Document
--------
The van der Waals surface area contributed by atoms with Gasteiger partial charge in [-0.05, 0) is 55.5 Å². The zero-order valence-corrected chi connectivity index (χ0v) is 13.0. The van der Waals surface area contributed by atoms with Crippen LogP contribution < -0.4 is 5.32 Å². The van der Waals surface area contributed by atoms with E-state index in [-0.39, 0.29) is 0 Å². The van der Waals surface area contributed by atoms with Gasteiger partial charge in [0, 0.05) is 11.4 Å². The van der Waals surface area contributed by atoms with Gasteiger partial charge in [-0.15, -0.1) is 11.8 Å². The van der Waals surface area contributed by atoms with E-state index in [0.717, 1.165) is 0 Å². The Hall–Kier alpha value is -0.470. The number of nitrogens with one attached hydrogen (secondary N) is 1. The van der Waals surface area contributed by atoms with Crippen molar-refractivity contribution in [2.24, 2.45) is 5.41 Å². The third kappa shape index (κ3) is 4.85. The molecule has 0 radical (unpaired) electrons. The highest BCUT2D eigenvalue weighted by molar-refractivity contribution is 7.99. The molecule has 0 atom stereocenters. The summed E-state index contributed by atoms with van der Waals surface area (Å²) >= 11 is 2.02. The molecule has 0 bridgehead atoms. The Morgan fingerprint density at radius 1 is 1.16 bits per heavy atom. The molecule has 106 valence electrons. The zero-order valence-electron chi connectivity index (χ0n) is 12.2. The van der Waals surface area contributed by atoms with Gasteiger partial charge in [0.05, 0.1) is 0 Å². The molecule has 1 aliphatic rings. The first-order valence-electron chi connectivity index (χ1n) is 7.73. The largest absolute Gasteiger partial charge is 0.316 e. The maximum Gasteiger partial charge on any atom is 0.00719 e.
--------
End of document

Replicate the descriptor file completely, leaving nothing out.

The van der Waals surface area contributed by atoms with Gasteiger partial charge in [-0.05, 0) is 55.5 Å². The zero-order valence-corrected chi connectivity index (χ0v) is 13.0. The van der Waals surface area contributed by atoms with Crippen LogP contribution < -0.4 is 5.32 Å². The van der Waals surface area contributed by atoms with E-state index in [-0.39, 0.29) is 0 Å². The van der Waals surface area contributed by atoms with Gasteiger partial charge in [0, 0.05) is 11.4 Å². The van der Waals surface area contributed by atoms with Gasteiger partial charge in [-0.15, -0.1) is 11.8 Å². The van der Waals surface area contributed by atoms with E-state index in [0.717, 1.165) is 0 Å². The Hall–Kier alpha value is -0.470. The number of nitrogens with one attached hydrogen (secondary N) is 1. The van der Waals surface area contributed by atoms with Crippen molar-refractivity contribution in [2.24, 2.45) is 5.41 Å². The third kappa shape index (κ3) is 4.85. The molecule has 0 radical (unpaired) electrons. The highest BCUT2D eigenvalue weighted by molar-refractivity contribution is 7.99. The molecule has 0 atom stereocenters. The summed E-state index contributed by atoms with van der Waals surface area (Å²) >= 11 is 2.02. The molecule has 0 bridgehead atoms. The Morgan fingerprint density at radius 1 is 1.16 bits per heavy atom. The molecule has 106 valence electrons. The zero-order valence-electron chi connectivity index (χ0n) is 12.2. The van der Waals surface area contributed by atoms with Gasteiger partial charge in [0.05, 0.1) is 0 Å². The molecule has 1 aliphatic rings. The first-order valence-electron chi connectivity index (χ1n) is 7.73. The largest absolute Gasteiger partial charge is 0.316 e. The maximum Gasteiger partial charge on any atom is 0.00719 e.